I actually came up with the Scrabble Tiles technique more or less at the same time as the Mental Map – which pretty much indicates the level of complexity I had already hit in my writing (or at least my storybuilding). One key difference is that I only use the Mental Map occasionally, when the story development hits a particular point; but I use the Scrabble Tiles all the time, starting when I first begin to think about a given story.
The technique is simple: I take one Scrabble tile for each character – M for MacGyver, P for Pete, S for Sam, etc. Or for Stargate, it begins with J, D, S and T, plus H (Hammond), plus whoever else I know is going to be involved. Inevitably, some characters will inconveniently have names that begin with the same letter – Murdoc was especially annoying in that regard – but if nothing else, it does tend to inspire me to work up a wide variety of names for additional characters. (If you’ve read Aftershocks, you may recall Xavier -- life was very easy with an M and an X!)
Some characters might start out as abstracts or nonspecific IDs; I’ve had tile collections that started out with H for Henchman or B for Bad Guy. (Ask Lothi someday about the character in The Rainmakers that I inadvertently named Gus, which actually stood for Guy in Ugly Shirt.)
So what are the Scrabble tiles for?
They allow me to keep track of the characters – all the characters; since I’ve set aside a tile for each character, even when I’m wrangling a good-sized cast, I’m not going to misplace a character. As I work through the story and the scenes, I can use them as a physical reminder of who is currently with whom (Mac is off doing exciting stuff here while Pete and Sam are conferring there with C, the Corrupt Politician). I can use them as a tool when I’m blocking scenes, especially complex scenes (Mac enters the house with Jason and H, the Henchman, while V and B are in this room and S is sneaking in by the back way).
I can use them for blocking fight scenes and action sequences. In that case, most of the process is in my head, but the tiles give me a physical anchor, as it were: Jack and Teal’c are over here shooting at the Redshirts (R, R, R, S, S, S, S) while Daniel is over here talking to the Fearless Leader (L) and the Vice-Leader (V), and Sam is en route with the Cavalry (C). Three Redshirts down (flip the tiles over), Jack and Teal’c get overrun and separated, Sam arrives on Jack’s side but C goes to help Teal’c, and so on. In this example, I have to keep Sam apart from the second set of Redshirts, but that isn’t too difficult.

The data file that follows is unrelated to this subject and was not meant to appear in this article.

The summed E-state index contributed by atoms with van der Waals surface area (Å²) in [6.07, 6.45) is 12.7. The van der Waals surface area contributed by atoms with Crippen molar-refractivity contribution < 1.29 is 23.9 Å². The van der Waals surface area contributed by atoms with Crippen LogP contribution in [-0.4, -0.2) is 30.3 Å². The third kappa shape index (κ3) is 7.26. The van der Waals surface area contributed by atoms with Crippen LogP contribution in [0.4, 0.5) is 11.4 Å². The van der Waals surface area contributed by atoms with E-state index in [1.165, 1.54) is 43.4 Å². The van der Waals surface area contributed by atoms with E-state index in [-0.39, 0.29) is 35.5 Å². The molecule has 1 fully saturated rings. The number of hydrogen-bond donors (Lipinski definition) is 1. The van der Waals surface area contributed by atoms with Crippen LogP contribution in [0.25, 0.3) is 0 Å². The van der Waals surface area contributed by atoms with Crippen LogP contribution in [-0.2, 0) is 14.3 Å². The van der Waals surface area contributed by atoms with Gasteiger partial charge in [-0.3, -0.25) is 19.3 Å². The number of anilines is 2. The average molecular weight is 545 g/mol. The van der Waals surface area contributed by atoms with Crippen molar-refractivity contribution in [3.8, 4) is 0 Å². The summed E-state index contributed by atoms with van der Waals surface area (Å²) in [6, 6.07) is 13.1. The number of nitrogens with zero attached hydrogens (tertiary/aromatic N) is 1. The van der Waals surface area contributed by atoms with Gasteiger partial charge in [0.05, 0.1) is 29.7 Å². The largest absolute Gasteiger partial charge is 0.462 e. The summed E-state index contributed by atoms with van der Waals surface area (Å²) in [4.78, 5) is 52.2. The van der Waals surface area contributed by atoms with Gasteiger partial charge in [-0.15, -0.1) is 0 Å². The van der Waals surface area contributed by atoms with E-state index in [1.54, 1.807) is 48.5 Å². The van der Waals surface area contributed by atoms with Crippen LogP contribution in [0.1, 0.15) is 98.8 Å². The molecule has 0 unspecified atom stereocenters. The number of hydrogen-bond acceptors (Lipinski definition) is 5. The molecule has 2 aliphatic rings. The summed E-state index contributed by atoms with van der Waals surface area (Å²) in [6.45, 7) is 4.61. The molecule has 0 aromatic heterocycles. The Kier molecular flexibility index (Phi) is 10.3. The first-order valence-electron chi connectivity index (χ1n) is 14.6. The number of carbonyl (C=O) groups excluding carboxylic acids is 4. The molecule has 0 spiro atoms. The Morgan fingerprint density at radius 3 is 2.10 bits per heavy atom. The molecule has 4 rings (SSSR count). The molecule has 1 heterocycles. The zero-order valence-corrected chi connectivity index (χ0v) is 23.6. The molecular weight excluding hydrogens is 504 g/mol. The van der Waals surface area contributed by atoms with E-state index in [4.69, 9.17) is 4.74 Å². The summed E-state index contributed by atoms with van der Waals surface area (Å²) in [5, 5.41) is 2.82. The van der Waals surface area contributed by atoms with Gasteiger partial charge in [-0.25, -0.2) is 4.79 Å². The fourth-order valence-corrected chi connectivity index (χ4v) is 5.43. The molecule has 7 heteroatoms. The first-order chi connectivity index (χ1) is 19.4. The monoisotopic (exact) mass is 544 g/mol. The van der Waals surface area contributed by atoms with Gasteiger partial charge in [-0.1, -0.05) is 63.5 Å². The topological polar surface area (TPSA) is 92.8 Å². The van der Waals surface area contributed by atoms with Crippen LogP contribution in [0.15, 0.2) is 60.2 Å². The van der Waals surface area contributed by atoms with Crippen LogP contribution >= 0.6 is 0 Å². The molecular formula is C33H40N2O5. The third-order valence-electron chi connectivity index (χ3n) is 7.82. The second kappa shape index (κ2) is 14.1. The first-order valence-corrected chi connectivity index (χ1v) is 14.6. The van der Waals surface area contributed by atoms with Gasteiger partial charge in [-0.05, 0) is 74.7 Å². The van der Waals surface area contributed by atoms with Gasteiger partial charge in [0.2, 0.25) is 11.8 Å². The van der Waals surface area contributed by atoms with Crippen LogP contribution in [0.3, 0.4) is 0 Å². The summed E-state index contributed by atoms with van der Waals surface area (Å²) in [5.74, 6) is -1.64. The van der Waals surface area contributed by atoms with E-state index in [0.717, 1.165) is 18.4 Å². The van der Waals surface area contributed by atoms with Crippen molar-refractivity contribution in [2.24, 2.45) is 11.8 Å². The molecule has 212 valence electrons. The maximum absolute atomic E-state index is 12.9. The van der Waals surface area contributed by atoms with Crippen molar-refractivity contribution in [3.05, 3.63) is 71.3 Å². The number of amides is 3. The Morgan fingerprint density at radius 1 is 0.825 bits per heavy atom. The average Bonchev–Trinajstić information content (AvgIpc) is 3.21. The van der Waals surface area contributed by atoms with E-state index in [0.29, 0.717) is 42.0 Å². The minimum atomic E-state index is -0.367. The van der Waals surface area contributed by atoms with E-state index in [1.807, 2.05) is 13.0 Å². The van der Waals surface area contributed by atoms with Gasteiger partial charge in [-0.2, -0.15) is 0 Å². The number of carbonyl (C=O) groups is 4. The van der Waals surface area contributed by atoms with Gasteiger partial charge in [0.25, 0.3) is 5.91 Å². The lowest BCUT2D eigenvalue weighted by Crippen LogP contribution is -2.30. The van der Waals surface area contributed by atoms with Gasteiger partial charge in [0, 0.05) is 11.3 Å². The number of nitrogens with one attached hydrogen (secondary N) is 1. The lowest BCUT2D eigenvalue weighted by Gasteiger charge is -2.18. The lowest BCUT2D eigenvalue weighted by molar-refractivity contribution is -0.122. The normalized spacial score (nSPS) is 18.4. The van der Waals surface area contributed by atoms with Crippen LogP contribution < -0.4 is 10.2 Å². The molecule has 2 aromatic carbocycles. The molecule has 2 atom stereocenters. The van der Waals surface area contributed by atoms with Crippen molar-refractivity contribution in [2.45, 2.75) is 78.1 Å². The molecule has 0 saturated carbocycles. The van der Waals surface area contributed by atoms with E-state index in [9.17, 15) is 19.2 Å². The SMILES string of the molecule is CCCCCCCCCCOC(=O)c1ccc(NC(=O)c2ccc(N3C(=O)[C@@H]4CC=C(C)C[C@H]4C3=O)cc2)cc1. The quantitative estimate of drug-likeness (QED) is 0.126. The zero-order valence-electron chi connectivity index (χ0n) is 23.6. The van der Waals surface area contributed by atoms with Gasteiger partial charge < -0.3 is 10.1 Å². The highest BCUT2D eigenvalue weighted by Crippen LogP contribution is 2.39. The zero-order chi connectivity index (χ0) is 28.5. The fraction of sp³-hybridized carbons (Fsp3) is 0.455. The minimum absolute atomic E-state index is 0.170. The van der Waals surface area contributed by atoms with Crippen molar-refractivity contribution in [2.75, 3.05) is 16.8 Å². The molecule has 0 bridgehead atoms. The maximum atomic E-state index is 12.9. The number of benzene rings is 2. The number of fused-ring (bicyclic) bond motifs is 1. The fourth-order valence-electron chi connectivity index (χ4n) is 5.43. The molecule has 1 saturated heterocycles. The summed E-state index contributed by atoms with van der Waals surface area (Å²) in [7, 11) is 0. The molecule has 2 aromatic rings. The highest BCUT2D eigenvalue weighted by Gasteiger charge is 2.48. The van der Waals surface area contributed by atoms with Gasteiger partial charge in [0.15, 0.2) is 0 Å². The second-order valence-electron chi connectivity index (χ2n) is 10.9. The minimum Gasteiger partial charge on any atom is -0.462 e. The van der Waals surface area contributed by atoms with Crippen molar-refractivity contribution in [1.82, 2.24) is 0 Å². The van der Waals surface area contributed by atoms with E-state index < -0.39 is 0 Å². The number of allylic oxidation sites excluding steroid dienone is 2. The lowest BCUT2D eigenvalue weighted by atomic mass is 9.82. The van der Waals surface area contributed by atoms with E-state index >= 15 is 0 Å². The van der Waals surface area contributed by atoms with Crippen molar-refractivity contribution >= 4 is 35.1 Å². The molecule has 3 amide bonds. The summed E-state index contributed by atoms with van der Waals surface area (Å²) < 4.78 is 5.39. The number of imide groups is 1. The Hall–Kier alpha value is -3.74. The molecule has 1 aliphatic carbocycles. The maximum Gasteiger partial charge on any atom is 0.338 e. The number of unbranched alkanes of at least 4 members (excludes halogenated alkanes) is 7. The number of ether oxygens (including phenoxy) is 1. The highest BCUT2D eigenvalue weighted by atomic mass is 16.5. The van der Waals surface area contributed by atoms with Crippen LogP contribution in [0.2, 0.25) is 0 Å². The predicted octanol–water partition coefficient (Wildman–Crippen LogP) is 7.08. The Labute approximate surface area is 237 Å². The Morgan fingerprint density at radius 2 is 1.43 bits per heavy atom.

It goes beyond just physical interaction: I can use the Scrabble tiles as a prop when I’m thinking about how characters relate to each other on other levels. Often, I’ll have one set of tiles ‘in play’, as it were – the main narrative thread is following Mac, for example – but the other tiles, the other characters, are still affecting what’s going on. Emotional relationships can be held in mind – no matter what Pete is doing, he’s probably also worrying about Mac; and his actions will both reflect that, and have a bearing on the movement of events within the story.
I originally started using the Scrabble tiles when I was working on Phoenix Rising: in one critical chapter of that story, I had almost a dozen characters wandering around a single large house, hiding from each other, running into each other, eavesdropping on each other, or sending each other here and there.
I had tried to keep track of the mob by doing a rough floor plan, and then realised that it didn’t really matter how the house was laid out at all: what mattered was who was physically with whom, and who was elsewhere (and with whom). I abandoned real estate specifications and scribbled notes for Scrabble tiles and a bare section of my kitchen table, using individual pieces of paper to represent the different rooms without worrying too much about the actual floor plan. A given Scrabble tile could not simultaneously occupy two pieces of paper, after all; and it not only kept me from leaving henchmen unaccounted for, it told me how many goons were still standing at any given time.
At least for me, the simple physical prop – a placeholder for the character – provides a huge boost even when I’m just pondering. And the pondering is a major part of the process.
The Scrabble tiles are also easy to carry around, and if you lose one, well . . . old, incomplete Scrabble sets can be found cheap at Goodwill. Just make sure the Q is still there if you’re writing for Star Trek TNG.